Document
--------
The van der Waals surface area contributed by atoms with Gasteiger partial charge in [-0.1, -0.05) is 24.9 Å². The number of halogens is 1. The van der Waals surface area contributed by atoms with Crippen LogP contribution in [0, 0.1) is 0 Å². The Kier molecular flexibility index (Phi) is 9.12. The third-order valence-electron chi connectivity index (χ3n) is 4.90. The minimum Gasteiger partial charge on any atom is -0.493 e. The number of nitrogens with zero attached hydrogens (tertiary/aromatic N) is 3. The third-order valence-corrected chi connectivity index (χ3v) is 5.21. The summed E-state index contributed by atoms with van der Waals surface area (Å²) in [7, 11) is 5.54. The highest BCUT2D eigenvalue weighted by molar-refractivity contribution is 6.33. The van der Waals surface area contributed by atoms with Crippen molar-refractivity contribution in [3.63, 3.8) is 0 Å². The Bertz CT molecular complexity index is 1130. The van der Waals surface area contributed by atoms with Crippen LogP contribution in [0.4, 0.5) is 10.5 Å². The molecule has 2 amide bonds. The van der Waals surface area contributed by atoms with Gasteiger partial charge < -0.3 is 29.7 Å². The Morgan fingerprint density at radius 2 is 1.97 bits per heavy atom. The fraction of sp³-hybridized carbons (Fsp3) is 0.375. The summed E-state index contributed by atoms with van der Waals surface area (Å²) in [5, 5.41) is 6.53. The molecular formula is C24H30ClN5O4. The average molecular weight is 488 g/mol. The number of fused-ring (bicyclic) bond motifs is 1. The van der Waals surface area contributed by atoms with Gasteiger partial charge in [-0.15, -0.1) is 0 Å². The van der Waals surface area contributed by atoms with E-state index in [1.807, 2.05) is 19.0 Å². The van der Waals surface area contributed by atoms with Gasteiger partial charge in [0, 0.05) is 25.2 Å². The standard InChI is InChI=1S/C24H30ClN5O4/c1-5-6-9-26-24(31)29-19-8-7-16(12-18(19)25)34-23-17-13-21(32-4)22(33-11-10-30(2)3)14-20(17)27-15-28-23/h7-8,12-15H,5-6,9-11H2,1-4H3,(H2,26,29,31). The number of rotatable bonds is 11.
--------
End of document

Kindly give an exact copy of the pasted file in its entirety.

The van der Waals surface area contributed by atoms with Gasteiger partial charge in [-0.1, -0.05) is 24.9 Å². The number of halogens is 1. The van der Waals surface area contributed by atoms with Crippen LogP contribution in [0, 0.1) is 0 Å². The Kier molecular flexibility index (Phi) is 9.12. The third-order valence-electron chi connectivity index (χ3n) is 4.90. The minimum Gasteiger partial charge on any atom is -0.493 e. The number of nitrogens with zero attached hydrogens (tertiary/aromatic N) is 3. The third-order valence-corrected chi connectivity index (χ3v) is 5.21. The summed E-state index contributed by atoms with van der Waals surface area (Å²) in [7, 11) is 5.54. The highest BCUT2D eigenvalue weighted by molar-refractivity contribution is 6.33. The van der Waals surface area contributed by atoms with Crippen molar-refractivity contribution in [3.63, 3.8) is 0 Å². The Bertz CT molecular complexity index is 1130. The van der Waals surface area contributed by atoms with Crippen LogP contribution in [0.4, 0.5) is 10.5 Å². The molecule has 2 amide bonds. The van der Waals surface area contributed by atoms with Gasteiger partial charge < -0.3 is 29.7 Å². The Morgan fingerprint density at radius 2 is 1.97 bits per heavy atom. The fraction of sp³-hybridized carbons (Fsp3) is 0.375. The summed E-state index contributed by atoms with van der Waals surface area (Å²) in [5, 5.41) is 6.53. The molecular formula is C24H30ClN5O4. The average molecular weight is 488 g/mol. The number of fused-ring (bicyclic) bond motifs is 1. The van der Waals surface area contributed by atoms with Gasteiger partial charge in [-0.15, -0.1) is 0 Å². The van der Waals surface area contributed by atoms with E-state index in [1.807, 2.05) is 19.0 Å². The van der Waals surface area contributed by atoms with Gasteiger partial charge in [0, 0.05) is 25.2 Å². The standard InChI is InChI=1S/C24H30ClN5O4/c1-5-6-9-26-24(31)29-19-8-7-16(12-18(19)25)34-23-17-13-21(32-4)22(33-11-10-30(2)3)14-20(17)27-15-28-23/h7-8,12-15H,5-6,9-11H2,1-4H3,(H2,26,29,31). The number of rotatable bonds is 11.